Deer Hunting in South Carolina 2013

South Carolina, Antler Nation State, Deer Hunting in South Carolina

South Carolina



Est. Whitetail Population


No. Licenses Sold Annually


Resident hunting license and deer permit


Annual hunting with big game permit.

Non-resident hunting license and deer permit


Taken by William C. Wyatt in Pickens County in 1994.

Record B&C Typical Stat


Total B&C Typical Entries

208 5/8"

Taken by John M. Wood in Beaufort County in 1971.

Record B&C Non-Typical Stat


Record B&C Non-Typical Entries

Season Dates (2013): South Carolina is broken into six game zones, each with its own season dates, both for private lands and WMAs. Regulations, including bag limits, use of bait and dogs, also vary by zone. Zone 1 archery season is Sept. 15-30; muzzleloader season is Oct. 1-10; and gun season is Oct. 11 to Jan. 1. Zone 3 archery and gun season runs Aug. 14 to Jan. 1. Zone 4 archery season is Sept. 1-14; gun season is Sept. 15 to Jan. 1. Zone 5 archery season is Aug. 15-31; gun season is Sept. 1 to Jan. 1. Zone 6 archery and gun season is Aug 15 to Jan. 1.

The Grade: D

Though there are some deer hunting opportunities unique to South Carolina (velvet bucks with a gun, anyone?), taken as a whole, it scored poorly on our grading system. One of the best ways to evaluate a state is to simply compare it to neighboring states. When compared to North Carolina, South Carolina falls short in public land (just over 1 million acres), herd size and trophy potential, yet non-resident licenses are more expensive.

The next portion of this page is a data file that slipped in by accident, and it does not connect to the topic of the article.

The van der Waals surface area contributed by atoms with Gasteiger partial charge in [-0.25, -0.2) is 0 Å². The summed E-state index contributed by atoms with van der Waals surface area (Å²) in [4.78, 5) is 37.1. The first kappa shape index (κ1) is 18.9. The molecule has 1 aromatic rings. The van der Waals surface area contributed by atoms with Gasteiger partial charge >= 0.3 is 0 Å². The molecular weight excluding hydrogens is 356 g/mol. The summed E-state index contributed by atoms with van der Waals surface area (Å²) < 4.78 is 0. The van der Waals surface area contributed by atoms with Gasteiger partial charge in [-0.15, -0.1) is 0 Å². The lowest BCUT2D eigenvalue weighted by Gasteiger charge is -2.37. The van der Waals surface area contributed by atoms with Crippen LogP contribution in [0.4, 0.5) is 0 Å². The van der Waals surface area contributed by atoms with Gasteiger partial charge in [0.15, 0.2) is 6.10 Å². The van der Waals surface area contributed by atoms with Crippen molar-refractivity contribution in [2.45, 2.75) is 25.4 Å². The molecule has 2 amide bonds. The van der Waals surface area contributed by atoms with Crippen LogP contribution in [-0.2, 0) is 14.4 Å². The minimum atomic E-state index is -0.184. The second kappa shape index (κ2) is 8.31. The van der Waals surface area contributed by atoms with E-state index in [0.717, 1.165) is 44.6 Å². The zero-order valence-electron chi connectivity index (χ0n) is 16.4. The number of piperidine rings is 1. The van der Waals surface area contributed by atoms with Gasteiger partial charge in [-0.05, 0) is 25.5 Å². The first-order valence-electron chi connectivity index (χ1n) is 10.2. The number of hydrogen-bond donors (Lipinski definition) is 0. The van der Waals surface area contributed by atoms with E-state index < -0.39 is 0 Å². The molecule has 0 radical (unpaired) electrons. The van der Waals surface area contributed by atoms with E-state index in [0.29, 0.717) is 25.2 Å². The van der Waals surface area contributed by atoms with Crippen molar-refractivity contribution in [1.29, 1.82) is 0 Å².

Georgia has a comparable amount of public land and non-resident licenses are a bit pricier, but there's no comparison when it comes to herd size and the potential for killing a nice buck. Beyond that, wading through South Carolina's WMA hunting regulations is downright daunting.

Antler Nation Knowledge:

While researching South Carolina's deer hunting, we came across an interesting report that's worth reading for anyone who gun-hunts for deer. Compiled by Charles Ruth, wildlife biologist and the deer and turkey project supervisor for South Carolina, the study examined a variety of criteria from a sampling of 493 deer including shot placement, shot distance, bullet caliber and type, the deer's reaction at the shot, and the difficulty of recovery. A few of the highlights? Fifty one percent of the deer dropped at the shot, while 49 percent ran. The average distance of all shots was 132 yards. The average distance for shots that killed a deer was 127 yards, while the average distance of shots that missed was 150 yards. It found no difference in the effectiveness of various calibers or factory vs. custom guns, but there was a significant difference in bullet style. Rapidly expanding bullets, like pointed soft points and ballistic tips, killed deer faster than heavy bullets designed for weight retention. Read the full report here.